Two of the brightest people I know today committed a hideous libel against my beloved Owens Valley today. One of them said it - and the other one (Rick Orlov of the Daily News)reported it:
One of the classic films about Los Angeles, "Chinatown," is about to become an educational tool.
The union representing some 10,000 city workers, Service Employees International Union Local 347, is putting together a forum Oct. 20 at its headquarters to open a discussion about the city's history and future.
The one thing that union business manager Julie Butcher promises is that there will be no sheep brought in to protest the city's taking of water from Northern California.
There are many geographic areas of California you can use in describing Inyo County and the Owens Valley. There is locally used term - Eastern California, there is also the very apt phrase, Central California and should there only be a choice between Northern and Southern California, it would be Southern California. But in all the years I spent up there - not once did I ever hear it referred to as... Northern California.
Luckily I will be speaking before that film and will be able to correct this character assassination of the Owens Valley's good name.
In response to the question in the comments section about the source of the phrase "Even Gods have feet of clay...:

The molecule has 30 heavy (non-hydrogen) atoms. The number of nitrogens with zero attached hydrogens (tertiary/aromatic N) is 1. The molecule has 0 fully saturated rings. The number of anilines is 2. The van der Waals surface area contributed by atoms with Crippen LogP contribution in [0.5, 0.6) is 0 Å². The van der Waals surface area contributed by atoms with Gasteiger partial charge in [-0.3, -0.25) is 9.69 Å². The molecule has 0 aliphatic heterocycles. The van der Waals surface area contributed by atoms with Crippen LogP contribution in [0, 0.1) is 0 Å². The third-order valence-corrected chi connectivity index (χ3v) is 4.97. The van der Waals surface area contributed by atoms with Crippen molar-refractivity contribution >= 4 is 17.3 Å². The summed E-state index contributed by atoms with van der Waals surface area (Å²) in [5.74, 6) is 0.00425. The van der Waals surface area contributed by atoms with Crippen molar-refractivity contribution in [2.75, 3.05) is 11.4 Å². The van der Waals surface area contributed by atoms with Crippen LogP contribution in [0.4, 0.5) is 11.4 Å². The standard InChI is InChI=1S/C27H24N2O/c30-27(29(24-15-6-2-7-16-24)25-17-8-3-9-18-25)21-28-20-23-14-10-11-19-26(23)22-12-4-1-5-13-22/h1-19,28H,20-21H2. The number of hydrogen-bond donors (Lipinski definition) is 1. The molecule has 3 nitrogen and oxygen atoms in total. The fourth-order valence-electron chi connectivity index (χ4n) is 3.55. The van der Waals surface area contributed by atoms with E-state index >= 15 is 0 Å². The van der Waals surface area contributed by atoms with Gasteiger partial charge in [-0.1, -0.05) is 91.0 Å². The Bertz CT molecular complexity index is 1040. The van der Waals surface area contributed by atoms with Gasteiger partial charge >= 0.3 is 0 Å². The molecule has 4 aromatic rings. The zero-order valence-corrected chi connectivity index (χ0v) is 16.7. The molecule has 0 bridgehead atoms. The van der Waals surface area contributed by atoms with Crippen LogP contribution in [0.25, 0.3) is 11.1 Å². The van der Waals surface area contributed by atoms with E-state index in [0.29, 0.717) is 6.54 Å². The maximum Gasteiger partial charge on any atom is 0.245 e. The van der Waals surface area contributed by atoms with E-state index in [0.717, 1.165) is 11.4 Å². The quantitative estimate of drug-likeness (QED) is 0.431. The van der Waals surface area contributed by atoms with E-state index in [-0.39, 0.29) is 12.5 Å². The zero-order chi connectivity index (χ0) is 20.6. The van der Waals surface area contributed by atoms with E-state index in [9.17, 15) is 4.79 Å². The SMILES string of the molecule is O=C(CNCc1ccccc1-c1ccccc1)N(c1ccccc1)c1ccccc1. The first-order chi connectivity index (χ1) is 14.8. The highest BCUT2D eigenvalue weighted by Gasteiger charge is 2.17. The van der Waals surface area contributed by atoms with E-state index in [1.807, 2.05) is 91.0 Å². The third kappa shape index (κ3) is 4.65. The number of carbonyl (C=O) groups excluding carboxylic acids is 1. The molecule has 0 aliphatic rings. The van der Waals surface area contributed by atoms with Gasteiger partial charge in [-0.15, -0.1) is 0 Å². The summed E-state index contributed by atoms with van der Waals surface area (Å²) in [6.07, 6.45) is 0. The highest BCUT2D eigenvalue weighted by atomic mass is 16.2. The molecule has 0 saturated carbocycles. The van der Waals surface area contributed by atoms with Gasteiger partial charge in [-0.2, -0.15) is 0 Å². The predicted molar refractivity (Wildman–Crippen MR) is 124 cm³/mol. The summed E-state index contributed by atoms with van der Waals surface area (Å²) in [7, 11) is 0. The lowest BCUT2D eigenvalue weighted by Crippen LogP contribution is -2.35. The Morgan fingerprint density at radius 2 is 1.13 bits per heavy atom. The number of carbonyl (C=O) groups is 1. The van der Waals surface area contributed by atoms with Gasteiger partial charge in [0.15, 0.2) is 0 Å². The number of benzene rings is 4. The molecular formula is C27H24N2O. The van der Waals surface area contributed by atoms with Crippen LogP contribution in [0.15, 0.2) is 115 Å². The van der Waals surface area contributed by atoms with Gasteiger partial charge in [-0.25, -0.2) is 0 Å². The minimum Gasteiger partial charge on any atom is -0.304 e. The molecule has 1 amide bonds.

"FEET OF CLAY -- a vulnerability; a failing or weakness. The image is from the Book of Daniel (2:31-40) (in the Bible) in which King Nebuchadnezzar has a dream that Daniel describes and then interprets: 'Thou, O king, sawest, and, behold, a great image.This image's head was of fine gold, his breast and arms of silver, his belly and his thighs of brass. His legs of iron, his feet part of iron and part of clay. Thou sawest till that a stone was cut without hands, which smote the image upon his feet that were of iron and clay, and brake them to pieces.' The whole image then broke, and the pieces were carried away in the wind. Daniel's interpretation was that Nebuchadnezzar was the head of gold, a king of kings, but that after him would come a series of weaker kingdoms that would finally break up, like the image with feet of clay, and be replaced by the kingdom of God." From the "The Dictionary of Cliches" by James Rogers (Ballantine Books, New York, 1985).